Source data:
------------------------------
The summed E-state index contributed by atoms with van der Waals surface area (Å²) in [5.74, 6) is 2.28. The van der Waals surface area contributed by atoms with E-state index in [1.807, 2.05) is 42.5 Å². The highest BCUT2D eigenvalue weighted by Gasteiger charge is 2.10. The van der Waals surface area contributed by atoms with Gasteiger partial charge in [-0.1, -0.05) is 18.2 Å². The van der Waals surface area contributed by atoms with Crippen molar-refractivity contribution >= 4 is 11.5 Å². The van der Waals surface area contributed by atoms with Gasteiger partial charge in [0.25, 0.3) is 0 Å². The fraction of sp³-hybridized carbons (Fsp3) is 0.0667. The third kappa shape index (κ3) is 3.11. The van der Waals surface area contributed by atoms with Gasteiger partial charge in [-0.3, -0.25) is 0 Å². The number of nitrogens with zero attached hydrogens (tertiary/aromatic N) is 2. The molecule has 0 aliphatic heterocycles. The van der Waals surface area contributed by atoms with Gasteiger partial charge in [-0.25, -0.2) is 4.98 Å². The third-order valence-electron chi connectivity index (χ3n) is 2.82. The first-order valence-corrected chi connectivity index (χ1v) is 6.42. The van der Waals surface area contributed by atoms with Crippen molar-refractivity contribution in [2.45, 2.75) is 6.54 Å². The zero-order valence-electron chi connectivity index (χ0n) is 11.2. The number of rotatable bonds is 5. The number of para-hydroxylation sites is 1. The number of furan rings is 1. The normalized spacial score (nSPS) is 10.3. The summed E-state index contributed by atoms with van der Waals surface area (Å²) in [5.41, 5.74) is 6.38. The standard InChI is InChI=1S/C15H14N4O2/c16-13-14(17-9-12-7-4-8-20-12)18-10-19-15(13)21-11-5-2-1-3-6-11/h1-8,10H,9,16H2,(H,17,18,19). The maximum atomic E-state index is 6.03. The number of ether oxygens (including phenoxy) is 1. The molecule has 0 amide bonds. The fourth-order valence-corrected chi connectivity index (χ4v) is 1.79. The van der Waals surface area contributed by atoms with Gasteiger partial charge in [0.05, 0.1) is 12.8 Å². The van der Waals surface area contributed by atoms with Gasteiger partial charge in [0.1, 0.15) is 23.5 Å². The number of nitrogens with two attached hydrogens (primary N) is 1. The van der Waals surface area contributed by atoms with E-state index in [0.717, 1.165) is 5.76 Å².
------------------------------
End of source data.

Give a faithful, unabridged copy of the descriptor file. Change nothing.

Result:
The summed E-state index contributed by atoms with van der Waals surface area (Å²) in [5.74, 6) is 2.28. The van der Waals surface area contributed by atoms with E-state index in [1.807, 2.05) is 42.5 Å². The highest BCUT2D eigenvalue weighted by Gasteiger charge is 2.10. The van der Waals surface area contributed by atoms with Gasteiger partial charge in [-0.1, -0.05) is 18.2 Å². The van der Waals surface area contributed by atoms with Crippen molar-refractivity contribution >= 4 is 11.5 Å². The van der Waals surface area contributed by atoms with Gasteiger partial charge in [0.25, 0.3) is 0 Å². The fraction of sp³-hybridized carbons (Fsp3) is 0.0667. The third kappa shape index (κ3) is 3.11. The van der Waals surface area contributed by atoms with Gasteiger partial charge in [-0.3, -0.25) is 0 Å². The number of nitrogens with zero attached hydrogens (tertiary/aromatic N) is 2. The molecule has 0 aliphatic heterocycles. The van der Waals surface area contributed by atoms with Gasteiger partial charge in [-0.25, -0.2) is 4.98 Å². The third-order valence-electron chi connectivity index (χ3n) is 2.82. The first-order valence-corrected chi connectivity index (χ1v) is 6.42. The van der Waals surface area contributed by atoms with Crippen molar-refractivity contribution in [2.45, 2.75) is 6.54 Å². The zero-order valence-electron chi connectivity index (χ0n) is 11.2. The number of rotatable bonds is 5. The number of para-hydroxylation sites is 1. The number of furan rings is 1. The normalized spacial score (nSPS) is 10.3. The summed E-state index contributed by atoms with van der Waals surface area (Å²) in [5.41, 5.74) is 6.38. The standard InChI is InChI=1S/C15H14N4O2/c16-13-14(17-9-12-7-4-8-20-12)18-10-19-15(13)21-11-5-2-1-3-6-11/h1-8,10H,9,16H2,(H,17,18,19). The maximum atomic E-state index is 6.03. The number of ether oxygens (including phenoxy) is 1. The molecule has 0 amide bonds. The fourth-order valence-corrected chi connectivity index (χ4v) is 1.79. The van der Waals surface area contributed by atoms with Gasteiger partial charge in [0.05, 0.1) is 12.8 Å². The van der Waals surface area contributed by atoms with Gasteiger partial charge in [0.1, 0.15) is 23.5 Å². The number of nitrogens with two attached hydrogens (primary N) is 1. The van der Waals surface area contributed by atoms with E-state index in [0.717, 1.165) is 5.76 Å².